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Music review: Vladimir Spivakov and Moscow Virtuosi at the Saban Theatre

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Vladimir Spivakov’s Moscow Virtuosi has been around for more than 30 years; it remains a top-flight chamber orchestra with a large repertoire that reaches into idioms where touring bands still fear to tread. These Muscovites regularly play in the world’s flagship halls -– and will in such cities as San Francisco, Seattle, Chicago, Boston, Toronto and New York on their North American tour this month.

In Los Angeles, though, the Moscow Virtuosi set up shop in the somewhat-out-of-the-way Saban Theatre (formerly the Wilshire Theatre), a onetime movie palace with acceptable yet noticeably distant acoustics on the orchestra floor. The Saban happens to be close to the city’s Russian community -– and in the lobby and on the sidewalk outside the hall, all conversations overheard were in Russian.

Spivakov and company chased through Boccherini’s ‘La Casa del Diavolo’ with hardly a pause between movements, streamlined yet expressive with no attempts at period-performance anything. They took on Mozart’s grand-scaled Piano Concerto No. 9 in similar lively, direct style, with pianist Alexander Ghindin exercising a bright, bold, clear-as-a-bell touch. The rhythmically hand-clapping crowd prompted Ghindin to dash off a flamboyant fantasia on Rossini’s ‘Largo al factotum’ and a jazzed-up Mozart ‘Turkish March.’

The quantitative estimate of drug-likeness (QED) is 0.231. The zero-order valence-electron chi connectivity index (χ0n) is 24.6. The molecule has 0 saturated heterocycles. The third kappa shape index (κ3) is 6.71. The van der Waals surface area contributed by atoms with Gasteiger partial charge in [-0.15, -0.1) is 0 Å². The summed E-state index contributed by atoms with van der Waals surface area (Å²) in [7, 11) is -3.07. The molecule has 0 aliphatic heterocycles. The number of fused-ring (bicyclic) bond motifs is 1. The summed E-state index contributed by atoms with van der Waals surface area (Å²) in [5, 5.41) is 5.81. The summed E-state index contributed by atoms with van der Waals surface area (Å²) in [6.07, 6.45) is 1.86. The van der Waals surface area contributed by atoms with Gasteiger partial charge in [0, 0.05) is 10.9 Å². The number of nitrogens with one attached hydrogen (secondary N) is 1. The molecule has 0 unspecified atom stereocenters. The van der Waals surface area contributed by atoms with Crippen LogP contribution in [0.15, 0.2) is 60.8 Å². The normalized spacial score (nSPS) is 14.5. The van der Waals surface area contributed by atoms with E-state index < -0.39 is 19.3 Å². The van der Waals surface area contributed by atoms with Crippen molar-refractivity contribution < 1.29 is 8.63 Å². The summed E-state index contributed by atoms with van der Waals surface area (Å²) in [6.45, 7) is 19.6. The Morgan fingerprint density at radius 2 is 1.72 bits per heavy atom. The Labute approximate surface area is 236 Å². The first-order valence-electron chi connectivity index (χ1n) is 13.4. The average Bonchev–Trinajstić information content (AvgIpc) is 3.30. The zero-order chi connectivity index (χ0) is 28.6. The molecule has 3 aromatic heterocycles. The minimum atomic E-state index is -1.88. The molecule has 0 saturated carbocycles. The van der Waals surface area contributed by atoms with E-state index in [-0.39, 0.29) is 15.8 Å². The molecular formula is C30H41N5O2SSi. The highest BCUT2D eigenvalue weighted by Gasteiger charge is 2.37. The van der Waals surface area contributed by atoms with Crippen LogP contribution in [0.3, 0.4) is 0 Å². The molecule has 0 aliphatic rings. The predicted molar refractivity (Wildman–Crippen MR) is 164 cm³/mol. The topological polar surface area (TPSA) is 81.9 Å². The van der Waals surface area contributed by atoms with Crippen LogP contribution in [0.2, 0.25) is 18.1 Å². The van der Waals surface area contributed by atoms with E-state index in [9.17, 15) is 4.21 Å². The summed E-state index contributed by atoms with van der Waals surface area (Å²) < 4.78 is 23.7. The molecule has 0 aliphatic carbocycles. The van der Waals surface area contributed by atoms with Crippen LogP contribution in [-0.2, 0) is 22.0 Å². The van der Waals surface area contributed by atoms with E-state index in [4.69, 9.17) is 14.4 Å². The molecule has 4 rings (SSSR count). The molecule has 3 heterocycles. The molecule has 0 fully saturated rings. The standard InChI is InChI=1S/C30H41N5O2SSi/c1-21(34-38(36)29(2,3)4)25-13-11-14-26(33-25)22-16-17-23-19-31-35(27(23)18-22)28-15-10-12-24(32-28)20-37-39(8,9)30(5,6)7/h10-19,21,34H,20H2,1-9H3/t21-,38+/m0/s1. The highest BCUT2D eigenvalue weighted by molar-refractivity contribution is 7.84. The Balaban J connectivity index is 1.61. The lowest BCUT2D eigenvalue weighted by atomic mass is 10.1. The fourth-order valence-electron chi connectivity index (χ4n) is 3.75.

The audience seemed a bit uneasy about the next brave choice, Alfred Schnittke’s Sonata No. 1 for Violin and Chamber Orchestra, in which the composer’s bracing polystylism –- now angry, now flippant, now meditative –- ran wild and free, with the harpsichord often used as a dissonant percussion instrument. Spivakov expertly provided the violin solos himself, sacrificing some lustrous tone quality for spiky vigor and sarcasm, which was well worth the trade in this piece. Spivakov then offered some string-orchestra transcriptions of works by the young, cheeky Shostakovich, hammering home the point that Schnittke was Shostakovich’s spiritual heir. First came the Two Pieces For String Octet –- its brutal, forward-looking scherzo played with terrific drive –- and then the Elegy and Polka for String Quartet, the Polka being the familiar joke-strewn number from ‘The Golden Age.’

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The ensemble finished the night by peeling off one tiny, beautifully-played encore after another by Tchaikovsky, Mozart, Brahms and Piazzolla as the boisterous hand-clapping grew louder.

-– Richard S. Ginell

Vladimir Spivakov and the members of the orchestra. Credit: Moscow Virtuosi


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